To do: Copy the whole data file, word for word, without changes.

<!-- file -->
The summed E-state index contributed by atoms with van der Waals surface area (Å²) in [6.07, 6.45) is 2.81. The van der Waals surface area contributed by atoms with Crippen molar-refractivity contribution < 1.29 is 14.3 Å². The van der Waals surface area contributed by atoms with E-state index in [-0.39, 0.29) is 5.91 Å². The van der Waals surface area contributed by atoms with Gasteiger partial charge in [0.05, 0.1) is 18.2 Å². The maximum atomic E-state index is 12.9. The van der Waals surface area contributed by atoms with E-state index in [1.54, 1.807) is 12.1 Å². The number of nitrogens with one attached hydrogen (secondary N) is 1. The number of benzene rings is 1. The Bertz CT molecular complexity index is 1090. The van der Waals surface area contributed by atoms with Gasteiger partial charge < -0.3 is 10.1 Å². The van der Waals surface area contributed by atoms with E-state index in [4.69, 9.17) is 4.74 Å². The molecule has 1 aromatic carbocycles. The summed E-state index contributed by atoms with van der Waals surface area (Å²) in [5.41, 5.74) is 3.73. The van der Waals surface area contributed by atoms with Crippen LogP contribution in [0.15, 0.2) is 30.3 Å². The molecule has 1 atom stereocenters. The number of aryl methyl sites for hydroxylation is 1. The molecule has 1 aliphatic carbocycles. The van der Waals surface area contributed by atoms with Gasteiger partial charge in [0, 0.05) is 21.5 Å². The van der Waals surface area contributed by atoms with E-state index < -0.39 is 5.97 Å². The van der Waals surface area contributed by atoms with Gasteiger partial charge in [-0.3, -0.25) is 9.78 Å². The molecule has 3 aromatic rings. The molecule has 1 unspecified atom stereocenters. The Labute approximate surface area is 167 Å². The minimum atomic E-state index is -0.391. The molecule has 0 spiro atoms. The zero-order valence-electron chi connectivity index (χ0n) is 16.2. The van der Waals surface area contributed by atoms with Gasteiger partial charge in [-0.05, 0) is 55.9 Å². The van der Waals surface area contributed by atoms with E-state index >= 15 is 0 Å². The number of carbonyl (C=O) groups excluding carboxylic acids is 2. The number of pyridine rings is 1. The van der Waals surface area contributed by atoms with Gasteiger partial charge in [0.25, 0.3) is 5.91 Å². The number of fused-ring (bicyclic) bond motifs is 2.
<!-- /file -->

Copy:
The summed E-state index contributed by atoms with van der Waals surface area (Å²) in [6.07, 6.45) is 2.81. The van der Waals surface area contributed by atoms with Crippen molar-refractivity contribution < 1.29 is 14.3 Å². The van der Waals surface area contributed by atoms with E-state index in [-0.39, 0.29) is 5.91 Å². The van der Waals surface area contributed by atoms with Gasteiger partial charge in [0.05, 0.1) is 18.2 Å². The maximum atomic E-state index is 12.9. The van der Waals surface area contributed by atoms with E-state index in [1.54, 1.807) is 12.1 Å². The number of nitrogens with one attached hydrogen (secondary N) is 1. The number of benzene rings is 1. The Bertz CT molecular complexity index is 1090. The van der Waals surface area contributed by atoms with Gasteiger partial charge < -0.3 is 10.1 Å². The van der Waals surface area contributed by atoms with E-state index in [4.69, 9.17) is 4.74 Å². The molecule has 1 aromatic carbocycles. The summed E-state index contributed by atoms with van der Waals surface area (Å²) in [5.41, 5.74) is 3.73. The van der Waals surface area contributed by atoms with Crippen LogP contribution in [0.15, 0.2) is 30.3 Å². The molecule has 1 atom stereocenters. The number of aryl methyl sites for hydroxylation is 1. The molecule has 1 aliphatic carbocycles. The van der Waals surface area contributed by atoms with Gasteiger partial charge in [0, 0.05) is 21.5 Å². The van der Waals surface area contributed by atoms with E-state index < -0.39 is 5.97 Å². The van der Waals surface area contributed by atoms with Gasteiger partial charge in [-0.3, -0.25) is 9.78 Å². The molecule has 3 aromatic rings. The molecule has 1 unspecified atom stereocenters. The Labute approximate surface area is 167 Å². The minimum atomic E-state index is -0.391. The molecule has 0 spiro atoms. The zero-order valence-electron chi connectivity index (χ0n) is 16.2. The van der Waals surface area contributed by atoms with Gasteiger partial charge in [-0.05, 0) is 55.9 Å². The van der Waals surface area contributed by atoms with E-state index >= 15 is 0 Å². The number of carbonyl (C=O) groups excluding carboxylic acids is 2. The number of pyridine rings is 1. The van der Waals surface area contributed by atoms with Gasteiger partial charge in [0.25, 0.3) is 5.91 Å². The number of fused-ring (bicyclic) bond motifs is 2.